Reminiscent of Sloan Crosley’s essays and Lena Dunham’s Girls, Graduates in Wonderland is an intimate, no-holds-barred portrait of two young women as they embark upon adulthood.

Monday, April 21, 2014

It's Monday! What Are You Reading?

This meme is hosted by Sheila at Book Journey.

Books I completed this past week are:

Quiet by Susan Cain
Recklessly Royal by Nichole Chase
Where Somebody Waits by Margaret Kaufman
Dinner With the Smileys by Sarah Smiley
The Serpent of Venice by Christopher Moore

Bookmarks are still living in the middle of:

The Night Circus by Erin Morgenstern

Reviews posted this week:

Bread and Butter by Michelle Wildgen
Encounters with Animals by Gerald Durrell
Wash by Margaret Wrinkle

Books still needing to have reviews written (as opposed to the ones that are simply awaiting posting):

A Rather Charming Invitation by C.A. Belmond
Quiet by Susan Cain
Recklessly Royal by Nichole Chase
Where Somebody Waits by Margaret Kaufman
Dinner With the Smileys by Sarah Smiley
The Serpent of Venice by Christopher Moore

Monday Mailbox

I came home from the kids' spring break and Easter to an embarrassment of riches. Happy, happy me! This week's mailbox arrivals:

Long Live the King by Fay Weldon came from St. Martin's Griffin.

The second in an Edwardian trilogy about a noble family in the exciting time leading up to Edward VII's coronation, this sounds perfectly delectable.

The Bear by Claire Cameron came from Little, Brown.

A five year old whose parents are killed by a bear while on a family camping trip must find a way for she and her brother to survive after they escape the raging animal. I suspect that this one will keep me up at night hoping for a good outcome (and because I'm guaranteed to be a scaredy pants).

Angels Make Their Hope Here by Breena Clarke came from Little, Brown.

I'm very curious to read about a racially tolerant community in the Civil War era and the young black woman who escaped to live there until something terrible drove her out.

Lovers at the Chameleon Club, Paris 1932 by Francine Prose came from Harper and TLC Book Tours for a blog tour.

Paris in the fabulous 1920s and 1930s. Need I say more?! Ok, a bit more. This is also about art and love and evil, an intoxicating combo, no?

Mimi Malloy, At Last! by Julia McDonnell came from Picador.

About an elderly divorced Irish Catholic woman starting to have memory problems who faces life, her family, love, and the long-buried memories that suddenly make a reappearance, this looks like it features one of those main characters you just take to your heart.

The From-Aways by C.J. Hauser came from William Morrow and LibraryThing Early Reviewers.

Two Maine outsiders shake up their small Maine town. Doesn't the thought of all that "from-away" turmoil make you want to pick this up and read it?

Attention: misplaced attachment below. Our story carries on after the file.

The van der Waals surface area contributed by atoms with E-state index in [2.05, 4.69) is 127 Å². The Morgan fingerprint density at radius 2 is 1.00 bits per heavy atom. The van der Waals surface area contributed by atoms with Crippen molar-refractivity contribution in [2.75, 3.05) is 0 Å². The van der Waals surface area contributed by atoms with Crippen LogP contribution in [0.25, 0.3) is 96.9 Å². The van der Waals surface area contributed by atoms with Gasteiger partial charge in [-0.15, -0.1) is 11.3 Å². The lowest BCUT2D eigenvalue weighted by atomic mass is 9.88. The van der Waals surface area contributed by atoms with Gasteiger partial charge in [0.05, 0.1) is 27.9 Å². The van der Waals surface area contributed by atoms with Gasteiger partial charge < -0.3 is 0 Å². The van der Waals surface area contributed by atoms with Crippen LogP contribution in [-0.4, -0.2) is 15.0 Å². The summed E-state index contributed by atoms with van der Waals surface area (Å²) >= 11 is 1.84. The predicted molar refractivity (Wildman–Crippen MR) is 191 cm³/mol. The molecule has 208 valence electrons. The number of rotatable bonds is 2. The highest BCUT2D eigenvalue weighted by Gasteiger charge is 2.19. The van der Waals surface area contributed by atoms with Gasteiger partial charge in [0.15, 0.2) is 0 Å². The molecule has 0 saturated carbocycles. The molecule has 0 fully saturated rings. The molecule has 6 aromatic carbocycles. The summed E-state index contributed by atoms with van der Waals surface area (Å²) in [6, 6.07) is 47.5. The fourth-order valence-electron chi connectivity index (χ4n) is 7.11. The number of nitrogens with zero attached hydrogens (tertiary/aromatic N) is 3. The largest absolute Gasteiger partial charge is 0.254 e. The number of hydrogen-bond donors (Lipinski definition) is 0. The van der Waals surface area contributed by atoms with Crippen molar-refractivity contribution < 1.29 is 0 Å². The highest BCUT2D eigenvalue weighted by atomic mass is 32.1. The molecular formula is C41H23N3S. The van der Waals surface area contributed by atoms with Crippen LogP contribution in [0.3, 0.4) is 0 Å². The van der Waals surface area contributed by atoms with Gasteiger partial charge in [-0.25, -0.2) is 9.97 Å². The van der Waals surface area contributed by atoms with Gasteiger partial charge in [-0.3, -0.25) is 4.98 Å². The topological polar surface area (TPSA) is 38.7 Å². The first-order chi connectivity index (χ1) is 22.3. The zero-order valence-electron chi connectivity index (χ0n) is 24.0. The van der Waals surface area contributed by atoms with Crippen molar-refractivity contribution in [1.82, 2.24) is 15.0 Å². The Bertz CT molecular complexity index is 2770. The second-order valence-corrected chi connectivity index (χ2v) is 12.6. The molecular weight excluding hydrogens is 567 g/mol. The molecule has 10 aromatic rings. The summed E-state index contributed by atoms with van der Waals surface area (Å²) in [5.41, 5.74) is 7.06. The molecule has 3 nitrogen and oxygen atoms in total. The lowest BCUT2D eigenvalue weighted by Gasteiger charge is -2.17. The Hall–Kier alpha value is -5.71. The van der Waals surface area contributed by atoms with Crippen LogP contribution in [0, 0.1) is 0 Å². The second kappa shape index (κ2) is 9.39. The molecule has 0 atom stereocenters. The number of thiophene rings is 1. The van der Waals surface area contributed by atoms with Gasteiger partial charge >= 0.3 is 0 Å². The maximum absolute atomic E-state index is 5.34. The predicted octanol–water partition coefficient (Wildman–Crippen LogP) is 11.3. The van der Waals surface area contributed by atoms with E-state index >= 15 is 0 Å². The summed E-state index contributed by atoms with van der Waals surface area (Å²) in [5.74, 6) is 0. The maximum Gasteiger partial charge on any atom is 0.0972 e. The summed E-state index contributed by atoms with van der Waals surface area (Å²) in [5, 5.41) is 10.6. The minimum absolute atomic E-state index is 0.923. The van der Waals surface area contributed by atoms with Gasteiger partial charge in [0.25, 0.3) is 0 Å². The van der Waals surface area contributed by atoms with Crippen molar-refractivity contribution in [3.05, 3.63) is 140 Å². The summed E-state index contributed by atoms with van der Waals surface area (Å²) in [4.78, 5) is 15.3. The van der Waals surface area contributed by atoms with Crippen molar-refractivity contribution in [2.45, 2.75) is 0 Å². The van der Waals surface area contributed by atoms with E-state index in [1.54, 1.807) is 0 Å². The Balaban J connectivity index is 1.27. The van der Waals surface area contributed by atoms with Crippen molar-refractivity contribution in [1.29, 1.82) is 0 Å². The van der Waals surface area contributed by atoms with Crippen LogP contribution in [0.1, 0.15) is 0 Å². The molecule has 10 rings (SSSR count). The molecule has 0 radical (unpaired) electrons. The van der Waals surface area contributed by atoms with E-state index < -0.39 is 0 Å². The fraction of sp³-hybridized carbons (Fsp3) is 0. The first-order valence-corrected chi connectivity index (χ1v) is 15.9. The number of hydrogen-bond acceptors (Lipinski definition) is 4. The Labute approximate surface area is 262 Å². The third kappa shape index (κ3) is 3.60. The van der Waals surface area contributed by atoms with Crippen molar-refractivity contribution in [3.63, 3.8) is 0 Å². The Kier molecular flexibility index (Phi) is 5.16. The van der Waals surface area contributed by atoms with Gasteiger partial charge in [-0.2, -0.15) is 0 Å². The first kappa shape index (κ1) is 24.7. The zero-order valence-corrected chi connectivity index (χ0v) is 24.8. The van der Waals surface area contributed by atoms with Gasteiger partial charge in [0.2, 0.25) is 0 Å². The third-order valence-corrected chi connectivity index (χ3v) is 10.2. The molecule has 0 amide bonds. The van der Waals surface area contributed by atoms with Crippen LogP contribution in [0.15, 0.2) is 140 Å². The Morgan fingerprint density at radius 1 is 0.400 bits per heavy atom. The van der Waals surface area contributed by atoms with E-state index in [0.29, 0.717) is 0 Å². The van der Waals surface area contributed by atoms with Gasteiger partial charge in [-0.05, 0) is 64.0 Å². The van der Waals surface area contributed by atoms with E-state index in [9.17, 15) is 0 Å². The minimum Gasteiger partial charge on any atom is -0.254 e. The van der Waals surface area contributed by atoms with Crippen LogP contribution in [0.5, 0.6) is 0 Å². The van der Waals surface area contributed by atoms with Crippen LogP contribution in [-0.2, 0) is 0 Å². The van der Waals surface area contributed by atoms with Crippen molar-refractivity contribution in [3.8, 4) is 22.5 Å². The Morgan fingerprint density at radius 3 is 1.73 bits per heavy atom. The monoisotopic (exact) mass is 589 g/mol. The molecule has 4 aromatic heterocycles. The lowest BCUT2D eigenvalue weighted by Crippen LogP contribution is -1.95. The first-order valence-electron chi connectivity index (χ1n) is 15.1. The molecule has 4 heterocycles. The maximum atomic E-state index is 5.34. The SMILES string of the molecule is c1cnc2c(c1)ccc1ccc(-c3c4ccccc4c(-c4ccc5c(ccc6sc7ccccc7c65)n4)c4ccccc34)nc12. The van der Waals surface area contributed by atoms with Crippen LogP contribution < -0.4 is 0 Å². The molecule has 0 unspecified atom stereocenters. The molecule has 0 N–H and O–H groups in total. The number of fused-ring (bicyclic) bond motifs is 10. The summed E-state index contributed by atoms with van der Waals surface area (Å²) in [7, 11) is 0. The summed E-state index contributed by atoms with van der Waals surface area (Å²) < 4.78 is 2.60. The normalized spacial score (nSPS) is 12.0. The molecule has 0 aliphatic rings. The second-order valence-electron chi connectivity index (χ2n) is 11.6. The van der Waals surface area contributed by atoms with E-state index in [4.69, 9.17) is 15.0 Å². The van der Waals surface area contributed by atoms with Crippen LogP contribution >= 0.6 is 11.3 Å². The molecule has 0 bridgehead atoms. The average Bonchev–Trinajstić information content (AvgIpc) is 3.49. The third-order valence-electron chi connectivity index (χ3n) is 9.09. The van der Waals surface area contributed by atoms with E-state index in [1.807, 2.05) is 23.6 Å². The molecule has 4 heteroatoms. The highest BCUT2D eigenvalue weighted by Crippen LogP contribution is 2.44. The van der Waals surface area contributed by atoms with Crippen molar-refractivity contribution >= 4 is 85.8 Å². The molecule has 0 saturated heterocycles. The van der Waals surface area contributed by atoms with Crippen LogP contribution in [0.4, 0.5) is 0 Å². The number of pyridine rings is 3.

Marrying Mr. Darcy: The Pride and Prejudice Card Game came from Marrying Mr. Darcy.

Because I helped fund the Kickstarter campaign for this game, I got my very own copy in the mail. Yes, a Jane Austen card game. Swoon! Now to find someone to play it with me.

If you'd like to see the marvelous goodies in other people's mailboxes, make sure to visit Mailbox Monday and have fun seeing how we are all doing our part to keep the USPS and delivery services viable.

Saturday, April 19, 2014

Review: Wash by Margaret Wrinkle

You probably think you know about all the atrocities committed under slavery, right? You've heard about the appalling physical abuse, even murder, of a people kept subjugated as property. But what about the breeding of slaves, using a man, a fellow human being, as a stud for hire, charging for the use of his fertility and for the potential attributes he will pass along to offspring? Margaret Wrinkle's novel, Wash, details just such a practice from the perspective of both slaveholder and slave.

Richardson is a veteran of both the Revolutionary War and the War of 1812. After his first war, he was hoping that slavery would be abolished but when that didn't come to pass and economic necessity pushed him, he reluctantly abandoned his principles and joined the ranks of slaveholders. He justifies owning slaves as necessary to fulfill his deep seated desire to make his father proud by building the Western Tennessee town of Memphis into a successful empire. Richardson buys Wash's mother, Mena, a so-called "saltwater" slave because she sees something in him that makes her capture his interest and this same spark of something draws Richardson to her son Wash.